Of course, all this is predicated upon Leinster neutralising the giant Biarritz pack; not a foregone conclusion, particularly now that Sean O'Brien is a confirmed absentee with another freakish late injury.
Leinster, however, are a far superior side to the Gloucester one that rolled over in Biarritz's quarter-final, even allowing for the absences of O'Brien and D'Arcy denying them obvious ball-carrying threats.
They will be wary of an ambush, though, and Schmidt once more regaled listeners this week with the tale of how Clermont's last ever home defeat in the Stade Marcel-Michelin came at the hands of the dastardly Basques.
And yet like much of the talk about the club still ruled in dictatorial fashion by Serge Blanco, references to Biarritz are shadowed by historical reverence; the club that exists today is a mess, mired in Top 14 mediocrity and now a financial lightweight.
Their status precedes them. So, too, the reputations of Traille, Dimitri Yachvili and Imanol Harinordoquy, the man who destroyed Ireland as far back as the 2003 World Cup.
Should the three wise men be on their game, they will drag the rest of the side with them; if they phone in performances, the French side will fold like a cheap tent, allowing Leinster to run riot.
The latter is the less likely scenario – simply because this is the club's final shot at redemption in another poor season and also their last chance to maintain an unbroken sequence of 14 successive seasons in the Heineken Cup.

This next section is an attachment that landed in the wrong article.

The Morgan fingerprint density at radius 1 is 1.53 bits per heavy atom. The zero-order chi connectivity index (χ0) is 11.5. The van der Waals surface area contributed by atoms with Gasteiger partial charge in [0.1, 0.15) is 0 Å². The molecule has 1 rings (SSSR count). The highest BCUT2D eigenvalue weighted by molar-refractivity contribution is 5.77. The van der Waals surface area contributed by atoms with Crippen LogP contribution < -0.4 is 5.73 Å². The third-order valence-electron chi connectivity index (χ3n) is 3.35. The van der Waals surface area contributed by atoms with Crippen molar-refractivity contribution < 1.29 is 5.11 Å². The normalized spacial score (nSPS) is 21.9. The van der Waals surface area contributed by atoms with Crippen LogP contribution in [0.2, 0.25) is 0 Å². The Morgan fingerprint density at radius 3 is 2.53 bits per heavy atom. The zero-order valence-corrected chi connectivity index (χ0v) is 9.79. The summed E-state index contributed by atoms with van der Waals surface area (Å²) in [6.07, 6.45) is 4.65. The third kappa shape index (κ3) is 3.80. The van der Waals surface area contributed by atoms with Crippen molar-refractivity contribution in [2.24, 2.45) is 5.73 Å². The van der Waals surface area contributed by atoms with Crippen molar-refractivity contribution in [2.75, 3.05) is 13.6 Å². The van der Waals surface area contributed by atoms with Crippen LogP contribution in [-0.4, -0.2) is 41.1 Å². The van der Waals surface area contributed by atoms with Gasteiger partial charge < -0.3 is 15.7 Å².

They have rarely embroidered the competition in recent seasons – more besmirched it, in fact – so few would mourn their absence from next season's edition.
Leinster will be there, of course, and this temporary exile into the secondary European competition has not diminished their appetite for the challenge; if anything, they have ramped up their desire to win this particular prize.
Doing so in front of their home fans is a major motivational tool, almost a decade to the day since beating today's opponents in a Heineken Cup quarter-final when another domestic route to a Dublin final beckoned.
Mental frailties eventually cost them that year, not to mention a lack of maturity and exposure to top-level competition; both sides are as mirror images 10 years on and Leinster are now expected to win.
"We're certainly not going to be complacent," says captain Leo Cullen, who was part of that Leinster team a decade ago before becoming an exile at Leicester temporarily and then returning to establish the province's reputation as a European heavyweight.
"If they can get their pack moving and Dimitri Yachvili kicking their goals, they can become a pretty formidable obstacle to stop. So, it is up to us to impose our game on them and not give them any chance to set their stall out.
"We're not focused on anything else other than this weekend's matches. We're not thinking about winning the double or playing all our matches in Dublin. This is the only Dublin match we're concerned with and it's one we want to win."
Without any hint of a dilemma, you can bank on them to do just that.